047. Lynn Jung: Full transcript

Craig: Welcome to the Movers Mindset podcast, where I interview movement enthusiasts to find out who they are, what they do and why they do it.

Craig: In this episode, Lynn Jung discusses Brighton, what it means to her and how moving there affected her life. She unpacks how she approaches training, her movement background and her journey of injury and recovery over the past few years. Lynn shares how she came to Freerunning, her current projects and her involvement with Storm Freerun and XDubai.

Craig: Hello, I’m Craig Constantine.

Lynn: Hello.

Craig: Lynn Jung is a professional Parkour athlete and coach, and the sole female member of the renowned Storm Freerun. Originally from Luxembourg her diverse movement background includes gymnastics, dance and circus, in addition to parkour. Lynn performs and competes around the world and is a sponsored athlete with XDubai. Welcome, Lynn.

Lynn: Thank you.

Craig: Lynn, I had a chance to see you and some of your friends on the beach a little bit and some of them were working on flips and things, and it was really, I think it’s a privilege to go and visit people that we interview, and I’m wondering, can you share a little bit of how you think of Brighton and the people that you train with? I know you have a close-knit group of friends. Can you just unpack that for people who are listening to get a feel for what is Lynn doing on a daily basis?

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Three words to describe your practice

Craig: And of course, the final question. Three words to describe your practice.

Lynn: I’d say patience, it’s the first word that comes into my mind after two years of struggling with an injury. I did learn how to be patient. I had no choice.

Lynn: Then I would say passion. I’m very passionate about what I do. I do believe that if you’re not passionate about something, it’s impossible to stick with it and do a good job. I think you only do a good job if you actually do it with heart. So I think I’m very passionate about what I do.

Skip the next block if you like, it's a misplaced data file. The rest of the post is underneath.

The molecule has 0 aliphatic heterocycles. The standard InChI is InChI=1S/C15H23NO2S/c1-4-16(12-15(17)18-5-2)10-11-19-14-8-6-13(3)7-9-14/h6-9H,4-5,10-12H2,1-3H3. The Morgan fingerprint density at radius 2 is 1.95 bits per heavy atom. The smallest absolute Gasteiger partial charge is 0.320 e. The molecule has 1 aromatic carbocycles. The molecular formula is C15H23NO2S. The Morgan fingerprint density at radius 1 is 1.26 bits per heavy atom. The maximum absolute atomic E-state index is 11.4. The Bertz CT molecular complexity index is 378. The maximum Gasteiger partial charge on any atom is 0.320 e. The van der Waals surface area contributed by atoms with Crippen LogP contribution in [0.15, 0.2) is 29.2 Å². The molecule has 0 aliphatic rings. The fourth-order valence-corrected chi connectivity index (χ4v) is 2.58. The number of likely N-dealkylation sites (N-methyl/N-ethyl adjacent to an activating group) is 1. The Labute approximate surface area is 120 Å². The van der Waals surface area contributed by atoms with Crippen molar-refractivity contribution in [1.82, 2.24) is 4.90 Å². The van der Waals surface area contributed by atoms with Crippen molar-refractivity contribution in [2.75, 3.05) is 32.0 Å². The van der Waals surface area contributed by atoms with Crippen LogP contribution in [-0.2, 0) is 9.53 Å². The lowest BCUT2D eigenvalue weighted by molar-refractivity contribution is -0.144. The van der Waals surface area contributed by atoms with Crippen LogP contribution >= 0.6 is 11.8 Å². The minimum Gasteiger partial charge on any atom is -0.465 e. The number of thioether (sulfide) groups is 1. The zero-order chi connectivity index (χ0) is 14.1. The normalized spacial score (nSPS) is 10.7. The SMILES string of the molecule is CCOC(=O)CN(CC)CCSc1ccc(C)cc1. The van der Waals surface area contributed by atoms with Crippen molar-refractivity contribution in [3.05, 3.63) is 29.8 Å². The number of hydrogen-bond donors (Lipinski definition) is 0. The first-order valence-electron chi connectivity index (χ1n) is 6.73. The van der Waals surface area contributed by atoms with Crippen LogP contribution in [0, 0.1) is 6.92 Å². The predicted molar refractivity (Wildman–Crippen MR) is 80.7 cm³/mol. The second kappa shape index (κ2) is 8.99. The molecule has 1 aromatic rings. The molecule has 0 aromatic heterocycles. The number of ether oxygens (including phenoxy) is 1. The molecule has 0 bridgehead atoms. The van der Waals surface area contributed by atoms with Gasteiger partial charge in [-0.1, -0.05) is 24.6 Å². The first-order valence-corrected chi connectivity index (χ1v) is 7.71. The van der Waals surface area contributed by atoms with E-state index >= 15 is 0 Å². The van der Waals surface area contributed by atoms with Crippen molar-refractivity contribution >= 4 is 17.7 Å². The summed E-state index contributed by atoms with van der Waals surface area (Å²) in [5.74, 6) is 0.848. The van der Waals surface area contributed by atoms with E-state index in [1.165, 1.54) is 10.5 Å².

Lynn: And the third thing, how would I describe my practice, I would say it’s very social. Even though I’m a very individual person and I do like my quiet, I think my practice most of the time is very social. When I think about training it usually comes with thinking about hanging out with people that I really like, so, even on days I don’t train, I still join that practice maybe to hang out. It’s just my… pretty much my whole life evolves around movement and I’m very happy that that’s the way it is.

Craig: Thank you very much, Lynn. It’s been a pleasure.

Lynn: Thanks for having me.

046. Jean Lam: Full transcript

Craig: Welcome to the Movers Mindset podcast where I interview movement enthusiasts to find out who they are, what they do and why they do it. Today, Jean Lam reflects on how she became interested in fitness and eventually joined the industry, her love of movement and what sports and activities she’s involved in now. Jean discusses corrective exercise and shares her insights on programing, motivation and scope of practice. She goes into injury and rehab before explaining how she keeps up with coaching best practices.

Craig: Hello, I’m Craig Constantine.

Jean: Hi, I’m Jean Lam.

Craig: Jean Lamb is a fitness professional and has been in the field for nearly two decades. Her wide array of certifications has allowed her to work with all ages and abilities from children to senior citizens. Jean has worked with many different areas of fitness and types of movement, most recently as a ski instructor at Liberty Mountain as well as in the aerial silks and the PK move board.

Craig: Welcome Jean.

Jean: Thank you.

Craig: Jean, in the introduction I just skipped over super highlighting all of the various certifications and group physical classes you’ve taught because you’ve done so much. It’s almost impossible to summarize in a couple sentences. So could you maybe first unpack a little bit some of your background and just what really interests you about movement?

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Failure is part of the equation

Craig: Jean, I know I’m jumping around, but is there… imagine you’re a time machine. And could you have gone back and told yourself something back on the sofa to speak figuratively, that you think might’ve gotten you off the sofa sooner or something that would’ve motivated you?